Here is the rear fender after the bondo was completed, or close to it! There is at least 7 or 8 layers of bondo here. The key is to work slowly to mold the bondo properly. This picture was taken right before the engraving of the rear lip.
Here is the fender with a little more progress. Here I have feathered down the bondo smooth enough for its final shape. Once you're at this point, there will still be lots of imperfections in it as seen here. I usually spray a couple thin coats of aerosol primer and use a guide coat to uncover any final work that needs to be done- some feather sanding and filling in the pin holes. I use a feather fill product that fills up the small pin holes. This then needs to get sanded down as well before the first main primer coat. Repeating this process a few times also happens a lot to get missed imperfections.
Here is the final product looking nice and pretty! Lots of 2k catalyzed primer was used to help feather the little imperfections out. Using a guide coat is key for this. I hope it works because it was an immense amount of work and I'm not doing this again!
Here we have the base coat green laid down, clear coat (used as an inter-coat clear) and the pin striping is done. Now off for the final clear coat. I will double clear the final pieces. Meaning- I will clear over only the pin striping and sand it down. This buries the pin stripe so its smooth to the touch for the final finish. Then a final clear coat is laid over the entire piece!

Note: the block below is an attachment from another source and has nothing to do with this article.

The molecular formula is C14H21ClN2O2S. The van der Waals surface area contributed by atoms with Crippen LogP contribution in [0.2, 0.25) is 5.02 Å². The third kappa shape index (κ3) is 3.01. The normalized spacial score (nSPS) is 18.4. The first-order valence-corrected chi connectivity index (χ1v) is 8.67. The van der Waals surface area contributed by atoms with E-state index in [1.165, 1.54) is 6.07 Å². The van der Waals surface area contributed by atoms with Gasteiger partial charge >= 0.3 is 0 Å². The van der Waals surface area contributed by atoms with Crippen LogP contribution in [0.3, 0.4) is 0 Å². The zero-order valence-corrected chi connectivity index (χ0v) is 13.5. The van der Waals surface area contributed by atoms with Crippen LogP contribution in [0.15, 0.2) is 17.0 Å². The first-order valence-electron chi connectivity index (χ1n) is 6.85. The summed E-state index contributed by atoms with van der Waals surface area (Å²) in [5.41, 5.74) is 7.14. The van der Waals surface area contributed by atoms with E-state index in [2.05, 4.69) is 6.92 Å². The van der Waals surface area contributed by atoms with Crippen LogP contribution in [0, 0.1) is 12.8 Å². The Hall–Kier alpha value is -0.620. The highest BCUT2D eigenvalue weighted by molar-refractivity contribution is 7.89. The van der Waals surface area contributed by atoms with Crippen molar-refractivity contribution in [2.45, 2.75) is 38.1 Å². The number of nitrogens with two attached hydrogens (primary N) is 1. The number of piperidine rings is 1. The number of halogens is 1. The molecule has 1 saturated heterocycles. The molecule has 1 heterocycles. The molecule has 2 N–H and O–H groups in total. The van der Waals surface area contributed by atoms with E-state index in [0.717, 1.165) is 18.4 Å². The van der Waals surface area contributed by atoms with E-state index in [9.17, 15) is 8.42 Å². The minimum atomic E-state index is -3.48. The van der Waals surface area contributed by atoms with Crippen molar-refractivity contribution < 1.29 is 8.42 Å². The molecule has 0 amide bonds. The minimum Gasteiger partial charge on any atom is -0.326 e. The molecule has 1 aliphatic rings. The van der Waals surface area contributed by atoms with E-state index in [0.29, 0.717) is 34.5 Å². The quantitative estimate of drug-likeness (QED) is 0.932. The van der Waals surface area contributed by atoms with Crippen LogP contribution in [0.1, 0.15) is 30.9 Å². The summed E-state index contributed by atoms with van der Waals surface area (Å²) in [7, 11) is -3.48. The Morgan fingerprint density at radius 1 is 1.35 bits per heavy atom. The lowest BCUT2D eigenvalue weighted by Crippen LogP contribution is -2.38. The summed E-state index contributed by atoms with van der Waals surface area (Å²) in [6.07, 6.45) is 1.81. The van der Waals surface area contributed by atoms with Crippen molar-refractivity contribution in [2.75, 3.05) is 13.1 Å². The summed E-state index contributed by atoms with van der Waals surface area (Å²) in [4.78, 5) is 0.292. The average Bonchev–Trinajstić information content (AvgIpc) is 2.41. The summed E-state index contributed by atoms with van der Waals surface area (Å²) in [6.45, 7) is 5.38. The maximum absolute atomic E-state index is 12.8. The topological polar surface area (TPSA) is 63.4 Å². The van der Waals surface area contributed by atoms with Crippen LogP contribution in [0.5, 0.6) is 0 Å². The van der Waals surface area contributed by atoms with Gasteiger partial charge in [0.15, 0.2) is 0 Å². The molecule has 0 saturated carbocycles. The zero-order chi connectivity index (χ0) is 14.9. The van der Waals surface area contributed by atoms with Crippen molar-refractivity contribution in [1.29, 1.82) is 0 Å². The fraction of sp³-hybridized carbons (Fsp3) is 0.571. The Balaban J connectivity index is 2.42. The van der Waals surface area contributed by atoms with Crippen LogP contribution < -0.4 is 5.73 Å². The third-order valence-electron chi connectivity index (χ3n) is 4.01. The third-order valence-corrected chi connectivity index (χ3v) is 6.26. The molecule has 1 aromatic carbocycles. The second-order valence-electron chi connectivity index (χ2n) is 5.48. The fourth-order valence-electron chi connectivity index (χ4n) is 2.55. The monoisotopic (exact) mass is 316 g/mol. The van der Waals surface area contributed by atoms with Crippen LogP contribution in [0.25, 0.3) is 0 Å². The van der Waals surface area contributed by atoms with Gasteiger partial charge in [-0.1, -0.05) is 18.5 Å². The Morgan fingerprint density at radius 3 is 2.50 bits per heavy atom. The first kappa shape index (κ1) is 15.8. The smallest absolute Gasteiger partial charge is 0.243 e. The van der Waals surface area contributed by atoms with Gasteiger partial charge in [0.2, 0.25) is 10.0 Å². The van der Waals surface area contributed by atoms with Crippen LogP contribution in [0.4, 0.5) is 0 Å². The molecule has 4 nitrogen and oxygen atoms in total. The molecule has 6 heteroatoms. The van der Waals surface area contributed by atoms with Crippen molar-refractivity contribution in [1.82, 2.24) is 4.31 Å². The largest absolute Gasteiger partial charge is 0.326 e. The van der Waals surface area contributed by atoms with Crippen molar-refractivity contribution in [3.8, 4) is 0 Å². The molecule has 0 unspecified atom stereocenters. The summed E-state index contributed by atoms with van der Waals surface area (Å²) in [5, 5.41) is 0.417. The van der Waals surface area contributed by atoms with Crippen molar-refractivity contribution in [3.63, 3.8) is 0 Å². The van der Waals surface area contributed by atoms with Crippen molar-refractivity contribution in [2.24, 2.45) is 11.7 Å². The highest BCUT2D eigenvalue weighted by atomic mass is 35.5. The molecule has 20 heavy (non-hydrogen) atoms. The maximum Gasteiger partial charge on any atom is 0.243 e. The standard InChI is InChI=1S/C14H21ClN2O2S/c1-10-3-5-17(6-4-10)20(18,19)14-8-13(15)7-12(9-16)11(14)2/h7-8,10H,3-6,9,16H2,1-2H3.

If you are interested in getting some paint work done, please contact me at www.ryansworkshop.com
Here we are getting the bike all mocked up! The frame, subframe, rims, hubs, brake calipers, and many other parts have been powder coated glossy black. Powder coating is by far a more durable coating compared to paint. It can hold up to rock chips and everyday wear far better. The rims were fully disassembled and re-assembled using stainless steel spokes and nipples. A stainless steel bolt and nut kit was ordered. Front Forks were disassembled, cleaned, and powder-coated. New seals were installed. New Dunlop tires were installed by A&S BMW in Sacramento, California. Hagon shocks were installed.
Here we are all ready for the motor to be installed! We ended up having enough tape :) A good tip was to put blue tape down first and then layer duct tape on top for more cushion.
This picture shows the motor all nestled in place. The Stainless motor mounting bolts are holding it in place for now. Stainless nuts, washers, and bolts are holding the motor covers and pan in place. A custom top cover is on order from flat racer based out of the UK. It will be painted to match with catalyzed high heat engine paint. Also visible in the photo is the custom front fender mounting bracket. It was powder coated also using a semi gloss/satin finish. It contrasts nicely with the glossy parts. The brake disks are original. They were soda blasted and powder coated.